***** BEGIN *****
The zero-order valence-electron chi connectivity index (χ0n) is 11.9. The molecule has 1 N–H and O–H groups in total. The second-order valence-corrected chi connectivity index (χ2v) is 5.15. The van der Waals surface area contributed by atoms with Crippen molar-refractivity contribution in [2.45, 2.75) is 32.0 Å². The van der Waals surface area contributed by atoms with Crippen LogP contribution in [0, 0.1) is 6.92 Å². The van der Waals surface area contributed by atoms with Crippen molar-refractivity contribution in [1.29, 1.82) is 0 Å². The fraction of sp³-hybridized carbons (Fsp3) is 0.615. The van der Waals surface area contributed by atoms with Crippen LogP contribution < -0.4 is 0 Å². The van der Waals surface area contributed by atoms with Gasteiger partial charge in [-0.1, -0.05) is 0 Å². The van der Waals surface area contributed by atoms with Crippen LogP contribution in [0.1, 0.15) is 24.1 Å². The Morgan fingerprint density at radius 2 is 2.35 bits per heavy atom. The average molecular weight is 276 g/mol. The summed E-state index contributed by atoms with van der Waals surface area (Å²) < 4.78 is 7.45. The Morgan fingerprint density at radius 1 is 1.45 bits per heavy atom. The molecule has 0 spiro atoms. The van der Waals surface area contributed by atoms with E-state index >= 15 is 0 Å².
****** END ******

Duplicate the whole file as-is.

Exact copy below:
The zero-order valence-electron chi connectivity index (χ0n) is 11.9. The molecule has 1 N–H and O–H groups in total. The second-order valence-corrected chi connectivity index (χ2v) is 5.15. The van der Waals surface area contributed by atoms with Crippen molar-refractivity contribution in [2.45, 2.75) is 32.0 Å². The van der Waals surface area contributed by atoms with Crippen LogP contribution in [0, 0.1) is 6.92 Å². The van der Waals surface area contributed by atoms with Crippen molar-refractivity contribution in [1.29, 1.82) is 0 Å². The fraction of sp³-hybridized carbons (Fsp3) is 0.615. The van der Waals surface area contributed by atoms with Crippen LogP contribution < -0.4 is 0 Å². The van der Waals surface area contributed by atoms with Gasteiger partial charge in [-0.1, -0.05) is 0 Å². The van der Waals surface area contributed by atoms with Crippen LogP contribution in [0.1, 0.15) is 24.1 Å². The Morgan fingerprint density at radius 2 is 2.35 bits per heavy atom. The average molecular weight is 276 g/mol. The summed E-state index contributed by atoms with van der Waals surface area (Å²) < 4.78 is 7.45. The Morgan fingerprint density at radius 1 is 1.45 bits per heavy atom. The molecule has 0 spiro atoms. The van der Waals surface area contributed by atoms with E-state index >= 15 is 0 Å².